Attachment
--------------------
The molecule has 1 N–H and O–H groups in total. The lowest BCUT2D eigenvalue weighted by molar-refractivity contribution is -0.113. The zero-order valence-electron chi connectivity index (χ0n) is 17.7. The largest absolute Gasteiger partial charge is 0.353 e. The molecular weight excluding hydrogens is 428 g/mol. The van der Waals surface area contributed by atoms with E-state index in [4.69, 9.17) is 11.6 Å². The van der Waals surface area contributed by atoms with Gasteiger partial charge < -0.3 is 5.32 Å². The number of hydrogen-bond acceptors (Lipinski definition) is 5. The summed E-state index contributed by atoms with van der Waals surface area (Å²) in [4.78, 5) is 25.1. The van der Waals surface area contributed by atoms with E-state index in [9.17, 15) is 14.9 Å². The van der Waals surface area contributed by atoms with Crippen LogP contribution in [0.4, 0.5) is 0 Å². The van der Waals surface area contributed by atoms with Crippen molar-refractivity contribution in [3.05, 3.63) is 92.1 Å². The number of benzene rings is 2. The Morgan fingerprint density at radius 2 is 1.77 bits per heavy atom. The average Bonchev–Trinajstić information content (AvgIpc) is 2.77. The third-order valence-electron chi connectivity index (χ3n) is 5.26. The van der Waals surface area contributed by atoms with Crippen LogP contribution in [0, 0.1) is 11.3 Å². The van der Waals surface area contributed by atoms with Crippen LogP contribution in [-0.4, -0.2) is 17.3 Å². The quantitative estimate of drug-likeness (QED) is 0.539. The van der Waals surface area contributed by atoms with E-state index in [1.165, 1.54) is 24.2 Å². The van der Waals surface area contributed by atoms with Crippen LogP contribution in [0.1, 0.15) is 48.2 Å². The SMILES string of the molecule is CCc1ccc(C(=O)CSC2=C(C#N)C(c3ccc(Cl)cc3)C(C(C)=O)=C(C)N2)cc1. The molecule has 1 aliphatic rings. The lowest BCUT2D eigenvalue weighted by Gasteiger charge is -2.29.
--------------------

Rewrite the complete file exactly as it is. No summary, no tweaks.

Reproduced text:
The molecule has 1 N–H and O–H groups in total. The lowest BCUT2D eigenvalue weighted by molar-refractivity contribution is -0.113. The zero-order valence-electron chi connectivity index (χ0n) is 17.7. The largest absolute Gasteiger partial charge is 0.353 e. The molecular weight excluding hydrogens is 428 g/mol. The van der Waals surface area contributed by atoms with E-state index in [4.69, 9.17) is 11.6 Å². The van der Waals surface area contributed by atoms with Gasteiger partial charge < -0.3 is 5.32 Å². The number of hydrogen-bond acceptors (Lipinski definition) is 5. The summed E-state index contributed by atoms with van der Waals surface area (Å²) in [4.78, 5) is 25.1. The van der Waals surface area contributed by atoms with E-state index in [9.17, 15) is 14.9 Å². The van der Waals surface area contributed by atoms with Crippen LogP contribution in [0.4, 0.5) is 0 Å². The van der Waals surface area contributed by atoms with Crippen molar-refractivity contribution in [3.05, 3.63) is 92.1 Å². The number of benzene rings is 2. The Morgan fingerprint density at radius 2 is 1.77 bits per heavy atom. The average Bonchev–Trinajstić information content (AvgIpc) is 2.77. The third-order valence-electron chi connectivity index (χ3n) is 5.26. The van der Waals surface area contributed by atoms with Crippen LogP contribution in [0, 0.1) is 11.3 Å². The van der Waals surface area contributed by atoms with Crippen LogP contribution in [-0.4, -0.2) is 17.3 Å². The quantitative estimate of drug-likeness (QED) is 0.539. The van der Waals surface area contributed by atoms with E-state index in [1.165, 1.54) is 24.2 Å². The van der Waals surface area contributed by atoms with Crippen LogP contribution in [0.1, 0.15) is 48.2 Å². The SMILES string of the molecule is CCc1ccc(C(=O)CSC2=C(C#N)C(c3ccc(Cl)cc3)C(C(C)=O)=C(C)N2)cc1. The molecule has 1 aliphatic rings. The lowest BCUT2D eigenvalue weighted by Gasteiger charge is -2.29.